Four teenagers in detention find themselves sucked inside an old Jumanji videogame cartridge, receiving new bodies (played by Dwayne Johnson, Karen Gillan, Kevin Hart, and Jack Black) and a life-or-death mission to save the fictional jungle nation from an evil archaeologist. Escaping the game means defeating the villain, and each of them only has three in-game lives before they’re liable to die for real.
22 years is a long time to wait between a film and its sequel. I have no idea why it took so long for Jumanji, which grossed more than US$250 million back in 1995, to receive a follow-up. Perhaps star Robin Williams was too booked up with other work, or disinterested in returning to his role. Of course with Williams having died in 2014, this new iteration finds itself in a rather odd place. There’s little to tie the two films together other than a title and a deliberately stereotypical jungle theme. The cast and characters have changed entirely. When Jumanji: Welcome to the Jungle was released for Christmas 2017, it was not really a reboot – the story had changed too much – and it was not really a sequel. A spin-off is perhaps the easiest description, assuming one is keen to avoid Hollywood-speak such as ‘re-imagining’. It is definitely Jumanji, but probably not as the original film’s fans know it.
Two main elements are immediately clear when watching Welcome to the Jungle. The first is that it has cast its four leads excellently, pairing each actor with a character that perfectly suits their respective comedic styles and personas. It does not stretch anybody’s talents, but it does cast them for a maximum audience reaction. The film gives its audience what they want, which for a populist family blockbuster is no bad thing. The second element, sadly, is a remarkably weak screenplay that works to a lowest common denominator and refuses to offer anything in the way of complexity or original ideas. What you see in Welcome to the Jungle is what you get, and it leaves the actors to do the heavy lifting: any appeal comes from how the story plays out rather than what actually happens.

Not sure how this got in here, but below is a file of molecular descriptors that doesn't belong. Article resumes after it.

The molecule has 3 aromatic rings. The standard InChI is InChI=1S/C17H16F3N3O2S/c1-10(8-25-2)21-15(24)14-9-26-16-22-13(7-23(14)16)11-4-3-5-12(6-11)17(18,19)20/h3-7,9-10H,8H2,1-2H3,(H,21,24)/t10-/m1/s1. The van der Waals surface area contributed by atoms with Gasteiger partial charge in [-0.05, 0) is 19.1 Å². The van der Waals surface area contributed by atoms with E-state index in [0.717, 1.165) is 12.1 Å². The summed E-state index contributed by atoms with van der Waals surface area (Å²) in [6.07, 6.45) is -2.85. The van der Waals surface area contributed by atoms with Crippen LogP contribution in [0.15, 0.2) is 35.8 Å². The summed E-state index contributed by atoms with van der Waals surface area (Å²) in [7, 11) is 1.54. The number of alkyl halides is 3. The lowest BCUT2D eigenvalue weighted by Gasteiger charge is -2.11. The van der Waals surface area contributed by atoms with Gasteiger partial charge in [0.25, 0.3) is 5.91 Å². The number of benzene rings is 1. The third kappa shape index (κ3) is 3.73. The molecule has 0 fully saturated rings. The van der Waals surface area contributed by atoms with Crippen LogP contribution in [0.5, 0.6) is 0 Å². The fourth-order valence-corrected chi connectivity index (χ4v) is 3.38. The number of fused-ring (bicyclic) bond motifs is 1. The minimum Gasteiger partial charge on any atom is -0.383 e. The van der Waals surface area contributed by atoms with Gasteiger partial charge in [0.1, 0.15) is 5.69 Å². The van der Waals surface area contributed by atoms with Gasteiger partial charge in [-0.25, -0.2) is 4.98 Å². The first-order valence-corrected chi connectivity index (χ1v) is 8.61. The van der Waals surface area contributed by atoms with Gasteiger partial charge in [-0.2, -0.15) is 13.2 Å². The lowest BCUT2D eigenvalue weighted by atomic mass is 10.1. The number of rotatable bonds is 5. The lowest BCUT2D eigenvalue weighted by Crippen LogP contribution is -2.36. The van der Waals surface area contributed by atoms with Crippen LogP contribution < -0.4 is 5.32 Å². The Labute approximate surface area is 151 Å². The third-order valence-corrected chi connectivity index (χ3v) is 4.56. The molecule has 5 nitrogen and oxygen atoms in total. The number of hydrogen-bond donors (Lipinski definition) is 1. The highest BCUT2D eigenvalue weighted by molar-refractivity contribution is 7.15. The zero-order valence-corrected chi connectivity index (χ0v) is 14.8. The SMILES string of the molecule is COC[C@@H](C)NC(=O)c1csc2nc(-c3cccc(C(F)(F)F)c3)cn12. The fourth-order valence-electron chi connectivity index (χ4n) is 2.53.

Left between these two elements, the film winds up feeling rather mediocre. It is a broadly entertaining comedy adventure, and for much of its audience – children in particular – it will be satisfying enough to prove a passable entertainment. The jokes work in fits and starts, and enough draw laughter so as to make the film watchable at the very least. It is undeniably hollow entertainment though, and I cannot imagine it earning too much return business beyond the most undemanding of viewers. A few threads running through the film stumble badly. For example, Karen Gillan gamely does her best in objectifying short-shorts and cleavage-enhancing singlet, but despite the film loading up on jokes mocking the ‘sexy sidekick’ tropes it’s impossible to fail to notice that those jokes also work as an excuse for the very behaviour they are criticising.
Anybody claiming Jumanji: Welcome to the Jungle is particularly good is over-stating things terribly. At the same time anybody claiming it is actively awful is exaggerating as well. It is watchable, even amiable, but in all honesty that is about as far as it justifiably goes.